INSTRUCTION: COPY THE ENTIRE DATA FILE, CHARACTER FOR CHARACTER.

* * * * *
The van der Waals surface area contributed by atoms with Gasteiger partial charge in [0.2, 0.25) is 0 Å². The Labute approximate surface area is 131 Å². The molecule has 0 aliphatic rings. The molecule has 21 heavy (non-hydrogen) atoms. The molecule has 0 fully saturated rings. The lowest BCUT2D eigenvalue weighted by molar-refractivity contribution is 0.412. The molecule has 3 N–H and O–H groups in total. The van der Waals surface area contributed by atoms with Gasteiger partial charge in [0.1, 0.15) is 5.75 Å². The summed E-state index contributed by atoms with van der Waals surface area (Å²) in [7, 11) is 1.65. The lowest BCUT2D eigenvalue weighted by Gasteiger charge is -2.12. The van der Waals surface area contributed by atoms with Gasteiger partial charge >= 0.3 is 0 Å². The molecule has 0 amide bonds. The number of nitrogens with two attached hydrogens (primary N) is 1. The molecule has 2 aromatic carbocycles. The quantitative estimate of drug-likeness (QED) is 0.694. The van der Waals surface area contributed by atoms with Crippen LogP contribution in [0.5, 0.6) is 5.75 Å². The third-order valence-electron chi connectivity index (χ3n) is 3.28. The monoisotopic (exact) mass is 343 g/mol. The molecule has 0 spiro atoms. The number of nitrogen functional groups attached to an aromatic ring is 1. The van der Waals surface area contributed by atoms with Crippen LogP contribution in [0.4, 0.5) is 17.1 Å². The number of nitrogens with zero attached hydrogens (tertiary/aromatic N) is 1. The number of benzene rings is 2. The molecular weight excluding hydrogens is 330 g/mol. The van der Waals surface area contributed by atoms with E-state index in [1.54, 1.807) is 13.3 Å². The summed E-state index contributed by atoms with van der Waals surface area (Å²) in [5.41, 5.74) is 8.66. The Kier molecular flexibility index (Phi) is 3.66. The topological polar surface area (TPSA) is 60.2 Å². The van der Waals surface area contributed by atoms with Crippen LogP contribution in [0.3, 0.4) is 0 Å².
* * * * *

The van der Waals surface area contributed by atoms with Gasteiger partial charge in [0.2, 0.25) is 0 Å². The Labute approximate surface area is 131 Å². The molecule has 0 aliphatic rings. The molecule has 21 heavy (non-hydrogen) atoms. The molecule has 0 fully saturated rings. The lowest BCUT2D eigenvalue weighted by molar-refractivity contribution is 0.412. The molecule has 3 N–H and O–H groups in total. The van der Waals surface area contributed by atoms with Gasteiger partial charge in [0.1, 0.15) is 5.75 Å². The summed E-state index contributed by atoms with van der Waals surface area (Å²) in [7, 11) is 1.65. The lowest BCUT2D eigenvalue weighted by Gasteiger charge is -2.12. The van der Waals surface area contributed by atoms with Gasteiger partial charge >= 0.3 is 0 Å². The molecule has 0 amide bonds. The number of nitrogens with two attached hydrogens (primary N) is 1. The molecule has 2 aromatic carbocycles. The quantitative estimate of drug-likeness (QED) is 0.694. The van der Waals surface area contributed by atoms with Crippen LogP contribution in [0.5, 0.6) is 5.75 Å². The third-order valence-electron chi connectivity index (χ3n) is 3.28. The monoisotopic (exact) mass is 343 g/mol. The molecule has 0 spiro atoms. The number of nitrogen functional groups attached to an aromatic ring is 1. The van der Waals surface area contributed by atoms with Crippen LogP contribution in [0.4, 0.5) is 17.1 Å². The number of nitrogens with zero attached hydrogens (tertiary/aromatic N) is 1. The number of benzene rings is 2. The molecular weight excluding hydrogens is 330 g/mol. The van der Waals surface area contributed by atoms with E-state index in [1.54, 1.807) is 13.3 Å². The summed E-state index contributed by atoms with van der Waals surface area (Å²) in [5.41, 5.74) is 8.66. The Kier molecular flexibility index (Phi) is 3.66. The topological polar surface area (TPSA) is 60.2 Å². The van der Waals surface area contributed by atoms with Crippen LogP contribution in [0.3, 0.4) is 0 Å².